Sunday, March 20, 2005

Allow Terri Schiavo A Gentle Death

Assuming the feeding tube remains out, I imagined we would need some scientific data to counter charges from the right regarding the inhumanity of starving Terri Schiavo. I have read literature from hospices in the past regarding this, including advice that those on the verge of death (who are more aware than Terri Schiavo currently is) are often more comfortable without being fed.

I was planning to attempt to dig up such information from a medical or nursing journal. The New York Times saved me from going to the trouble. I often complain about the inaccurate information on medical issues contained in stories in the news media. In this case the New York Times did a fine job:

Experts Say Ending Feeding Can Lead to a Gentle Death

By John Schwartz

To many people, death by removing a feeding tube brings to mind the agony of starvation. But medical experts say that the process of dying that begins when food and fluids cease is relatively straightforward, and can cause little discomfort.

"From the data that is available, it is not a horrific thing at all," said Dr. Linda Emanuel, the founder of the Education for Physicians in End-of-Life Care Project at Northwestern University.

In fact, declining food and water is a common way that terminally ill patients end their lives, because it is less painful than violent suicide and requires no help from doctors.

Terri Schiavo, who is in a persistent vegetative state, is "probably not experiencing anything at all subjectively," said Dr. Emanuel, and so the question of discomfort, from a scientific point of view, is not in dispute.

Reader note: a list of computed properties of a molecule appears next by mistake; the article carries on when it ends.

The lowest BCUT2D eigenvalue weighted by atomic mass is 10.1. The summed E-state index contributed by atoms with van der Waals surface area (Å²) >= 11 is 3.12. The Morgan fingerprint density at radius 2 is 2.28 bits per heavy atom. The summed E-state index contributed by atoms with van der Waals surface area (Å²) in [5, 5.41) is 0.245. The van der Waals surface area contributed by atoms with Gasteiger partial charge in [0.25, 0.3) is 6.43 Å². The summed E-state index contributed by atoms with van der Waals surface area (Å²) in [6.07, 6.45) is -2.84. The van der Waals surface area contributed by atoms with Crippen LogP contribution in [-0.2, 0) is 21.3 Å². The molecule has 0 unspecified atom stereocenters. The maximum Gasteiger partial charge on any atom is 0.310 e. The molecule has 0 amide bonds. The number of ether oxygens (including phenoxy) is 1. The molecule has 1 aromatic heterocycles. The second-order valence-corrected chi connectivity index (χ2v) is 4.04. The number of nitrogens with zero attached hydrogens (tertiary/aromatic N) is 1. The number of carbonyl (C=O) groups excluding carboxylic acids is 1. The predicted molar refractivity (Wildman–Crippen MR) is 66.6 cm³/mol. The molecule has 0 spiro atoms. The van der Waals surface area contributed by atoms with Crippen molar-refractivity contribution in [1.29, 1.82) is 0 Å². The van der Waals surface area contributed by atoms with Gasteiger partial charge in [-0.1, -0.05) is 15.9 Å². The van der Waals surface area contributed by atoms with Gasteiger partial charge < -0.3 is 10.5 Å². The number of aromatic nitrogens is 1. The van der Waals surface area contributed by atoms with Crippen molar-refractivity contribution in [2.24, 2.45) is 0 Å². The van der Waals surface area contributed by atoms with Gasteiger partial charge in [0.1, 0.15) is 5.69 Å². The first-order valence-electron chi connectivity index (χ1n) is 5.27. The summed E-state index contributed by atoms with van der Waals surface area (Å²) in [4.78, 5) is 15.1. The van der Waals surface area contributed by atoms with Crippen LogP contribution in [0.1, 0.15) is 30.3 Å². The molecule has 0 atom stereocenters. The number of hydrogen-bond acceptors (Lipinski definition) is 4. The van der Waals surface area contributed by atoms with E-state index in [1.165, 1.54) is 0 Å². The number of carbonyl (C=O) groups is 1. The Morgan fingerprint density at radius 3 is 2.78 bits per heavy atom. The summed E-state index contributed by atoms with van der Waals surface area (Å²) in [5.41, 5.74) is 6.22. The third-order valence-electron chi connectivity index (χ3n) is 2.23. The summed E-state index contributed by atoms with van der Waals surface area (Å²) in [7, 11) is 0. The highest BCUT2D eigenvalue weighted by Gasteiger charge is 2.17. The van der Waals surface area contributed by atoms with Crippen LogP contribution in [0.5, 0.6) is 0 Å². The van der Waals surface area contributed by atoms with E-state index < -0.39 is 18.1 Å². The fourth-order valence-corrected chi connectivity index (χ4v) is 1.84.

Patients who are terminally ill and conscious and refuse food and drink at the end of life say that they do not generally experience pangs of hunger, since their bodies do not need much food. But they can suffer from dry mouth and other symptoms of dehydration that can be treated effectively.

Once food and water stop, death usually comes in about two weeks, and is caused by effects of dehydration, not the loss of nutrition, said Dr. Sean Morrison, a professor of geriatrics and palliative care at Mount Sinai School of Medicine in New York. "They generally slip into a peaceful coma," he said. "It's very quiet, it's very dignified - it's very gentle."

The process of dying begins in the kidneys, which filter toxins from the body's fluids. Without new fluids entering the body, the kidneys produce less and less urine, and the urine becomes darker and more concentrated until production stops entirely.

Toxins build up in the body, and the delicate balance of chemicals like potassium, sodium and calcium is disrupted, said Deborah Volker, an assistant professor of nursing at the University of Texas who has written extensively on end-of-life issues.

This electrolyte imbalance disrupts the electrical system that triggers the action of muscles, including the heart, and eventually the heart stops beating.


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